Article updated from original published on 29 April 2020
When Yehudi Menuhin and Ian Stoutzker created Live Music Now, their vision was to bring live music to people who needed it the most and support young professional musicians at the start of their careers.
Forty-three years later, as the world adapts to the Covid19 pandemic, the need for human connection through music is greater than ever.
Normally, Live Music Now provides more than 1,500 music sessions in special schools across the country delivered by our specially trained musicians. For many young people, participating in music-making is hugely beneficial for wellbeing, engagement in learning, communication skills and confidence.
With schools now currently open only to a small proportion of pupils, staff are working hard to adapt provision for students. The challenges for special schools and their families are particularly acute. As reported recently in The Guardian, families with disabled children are a “vulnerable group – not just to the virus itself, but to the social and economic consequences of the pandemic”.
In a survey to special schools that we’ve worked with, we asked what musical input would be helpful at the moment and worked quickly to adapt our activities for schools and families in four main areas:
- a new video library of pre-recorded concerts for schools and families;
- online live sessions and musical residencies via Zoom, Microsoft Teams, Google Classroom or other school-managed platforms;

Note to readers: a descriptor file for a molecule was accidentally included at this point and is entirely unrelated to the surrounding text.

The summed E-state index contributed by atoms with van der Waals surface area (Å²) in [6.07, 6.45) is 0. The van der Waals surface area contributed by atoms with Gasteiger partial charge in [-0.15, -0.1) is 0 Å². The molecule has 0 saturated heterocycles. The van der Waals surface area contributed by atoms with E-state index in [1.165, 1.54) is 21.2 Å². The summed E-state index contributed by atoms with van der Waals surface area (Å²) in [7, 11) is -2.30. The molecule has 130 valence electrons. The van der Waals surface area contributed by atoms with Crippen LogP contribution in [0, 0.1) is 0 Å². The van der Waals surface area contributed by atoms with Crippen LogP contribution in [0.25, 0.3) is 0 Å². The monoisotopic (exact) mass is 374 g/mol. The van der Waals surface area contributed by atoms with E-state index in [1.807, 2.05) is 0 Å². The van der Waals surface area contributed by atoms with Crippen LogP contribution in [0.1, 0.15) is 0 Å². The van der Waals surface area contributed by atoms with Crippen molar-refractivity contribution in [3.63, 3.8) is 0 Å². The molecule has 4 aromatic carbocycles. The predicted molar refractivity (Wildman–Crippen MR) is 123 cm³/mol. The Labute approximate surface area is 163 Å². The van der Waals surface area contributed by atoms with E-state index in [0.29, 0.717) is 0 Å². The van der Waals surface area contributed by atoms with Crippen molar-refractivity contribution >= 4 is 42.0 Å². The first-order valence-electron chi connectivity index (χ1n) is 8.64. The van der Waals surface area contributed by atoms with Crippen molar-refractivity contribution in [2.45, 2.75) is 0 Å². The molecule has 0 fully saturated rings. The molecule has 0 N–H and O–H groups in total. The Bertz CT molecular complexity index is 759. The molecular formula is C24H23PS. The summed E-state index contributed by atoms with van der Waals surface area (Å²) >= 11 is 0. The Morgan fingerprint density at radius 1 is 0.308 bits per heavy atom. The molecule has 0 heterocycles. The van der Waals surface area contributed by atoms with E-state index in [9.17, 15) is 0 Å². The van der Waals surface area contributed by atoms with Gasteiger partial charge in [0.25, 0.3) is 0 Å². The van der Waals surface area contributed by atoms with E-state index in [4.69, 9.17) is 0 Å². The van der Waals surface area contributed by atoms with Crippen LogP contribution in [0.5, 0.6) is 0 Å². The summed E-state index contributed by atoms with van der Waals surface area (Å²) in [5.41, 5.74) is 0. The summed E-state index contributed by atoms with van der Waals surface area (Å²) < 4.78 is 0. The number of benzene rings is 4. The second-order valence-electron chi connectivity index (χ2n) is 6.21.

- new resources to help staff deliver musical activities;
- online sessions with families at home via Zoom with support and guidelines;
Video Library for Schools and Families
The most popular option was pre-recorded music sessions bespoke for special school audiences. So we commissioned Live Music Now musicians across all our branches to record sessions for students and their families to enjoy at home and in school.
The musicians have used their previous experience of working in special schools, with support from new guidelines to help them adapt content and pacing for online viewing. Whilst the technical side of recording and editing is a steep learning curve for some, it is a valuable skill to develop. Schools and families can access the new Video Library here. More videos are being added weekly.
Two of the videos in the library featuring London based musicians Boubakiki, and Welsh musician Angharad Jenkins from folk group Calan.
Live Online Sessions & Music Residencies
In the survey we asked if online with individual pupils and their families at home would be of interest. For many schools, facilitating online learning is a tricky area and the logistics of communicating with families is a challenge at the moment. However, a number of schools responded positively.
Newlands School in Rochdale hosted LMN’s first online classroom sessions with their LMN musician in residence, Paul Exton-McGuinness. Paul has been surprised at how well the sessions have worked and said: